LONDON (Reuters) - Auction house Christie’s will offer an unconventional painting by French classical artist Nicolas Poussin, depicting Carthaginian general Hannibal astride an elephant, in July, expecting it to fetch 3-5 million pounds ($4.5-7.5 million).
The early work is not considered one of the artist’s best and was little known until it appeared in public at an exhibition in Rouen in northern France in 1961.
But the auction house is hoping that its provenance - the painting was originally in the collection of Poussin’s greatest patron in Rome, scholar Cassiano dal Pozzo - will help boost interest when it goes under the hammer in London on July 2.
“It was painted right after he arrived in Rome and he obviously developed as his career progressed,” said Georgina Wilsenach, head of old master and British paintings at Christie’s.
“I don’t think that takes away its appeal,” she added. “It is quite unusual. In terms of (Poussin) works coming up for auction, I think that most are religious paintings or mythological subjects.”
The canvas, dating from the mid-1620s and measuring around 1.0 by 1.35 meters, depicts Hannibal on an elephant leading his troops on the fabled journey from Iberia into northern Italy via the Alps to attack Roman forces in the Second Punic War.
The dramatic early picture from an artist famed for works like “The Death of Germanicus” and “The Abduction of the Sabine Women” was snapped up by Cassanio for the then extravagant sum of 40 scudi.
According to Christie’s, Poussin’s patron paid over the odds for Hannibal in an apparent bid to help the artist who had fallen seriously ill while in Rome and, unable to work, found himself penniless.
Poussin and Cassiano met soon after the French painter moved to Rome in 1624, but Cassiano was dispatched abroad on a papal legation and during his absence the artist lived hand-to-mouth and was forced to sell his pictures for whatever he could get.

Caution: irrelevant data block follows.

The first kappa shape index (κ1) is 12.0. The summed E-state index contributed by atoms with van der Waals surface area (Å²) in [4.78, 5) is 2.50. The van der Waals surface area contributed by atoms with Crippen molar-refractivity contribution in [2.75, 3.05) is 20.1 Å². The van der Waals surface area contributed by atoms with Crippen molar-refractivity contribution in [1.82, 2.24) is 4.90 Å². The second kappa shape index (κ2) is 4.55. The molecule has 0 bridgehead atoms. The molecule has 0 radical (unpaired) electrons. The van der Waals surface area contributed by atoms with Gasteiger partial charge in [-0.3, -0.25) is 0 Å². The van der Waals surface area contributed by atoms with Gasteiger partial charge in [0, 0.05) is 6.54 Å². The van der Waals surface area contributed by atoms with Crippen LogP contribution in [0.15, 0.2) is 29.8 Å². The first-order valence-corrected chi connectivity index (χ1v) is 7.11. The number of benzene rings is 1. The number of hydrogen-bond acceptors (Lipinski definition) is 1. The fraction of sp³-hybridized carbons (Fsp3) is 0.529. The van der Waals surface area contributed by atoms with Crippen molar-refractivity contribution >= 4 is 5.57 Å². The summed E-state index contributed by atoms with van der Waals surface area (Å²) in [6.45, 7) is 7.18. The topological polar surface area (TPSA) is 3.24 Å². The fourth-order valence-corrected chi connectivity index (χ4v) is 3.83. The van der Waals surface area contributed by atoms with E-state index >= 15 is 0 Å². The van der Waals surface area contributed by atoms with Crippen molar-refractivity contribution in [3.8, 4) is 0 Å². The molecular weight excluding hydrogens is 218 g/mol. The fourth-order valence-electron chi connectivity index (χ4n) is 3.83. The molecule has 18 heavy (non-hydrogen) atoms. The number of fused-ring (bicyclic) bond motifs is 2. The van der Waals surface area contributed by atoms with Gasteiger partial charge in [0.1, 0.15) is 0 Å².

Those financial difficulties ended with the return of Cassiano, who, along with his younger brother Carlo Antonio, acquired almost 50 works by Poussin including some of his masterpieces like the first “Seven Sacraments” series.
Poussin is considered one of the most influential artists in European art history and in 1640 was summoned by French king Louis XIII to be court painter, but his record at auction does not always reflect his reputation.
The highest price for a work by Poussin at auction is $6.7 million, set at Sotheby’s in 1999 for “The Agony in the Garden”.
When Christie’s offered the key “Sacrament of Ordination” in 2010 for 15 to 20 million pounds, it did not find a buyer.
Eventually that work - a Cassiano commission and among the most important in Poussin’s oeuvre - sold to the Kimbell Art Museum in Texas for $24.3 million in a private deal, the New York Times reported in 2011.
Wilsenach said she believed Poussin’s depiction of Hannibal could appeal to collectors not normally interested in old master paintings yet attracted by the dramatic and powerful subject matter.
The picture would be on show in New York during Asian art week and also visit Moscow before the auction in recognition of that potential appeal, she added.
Something similar may have happened in New York in January, according to Wilsenach, when a 1574 Scipione Pulzone portrait of Jacopo Boncompagni in magnificent armor fetched $7.6 million at a Christie’s sale versus estimates of $1.5-2.5 million.
Reporting by Mike Collett-White, Editing by Belinda Goldsmith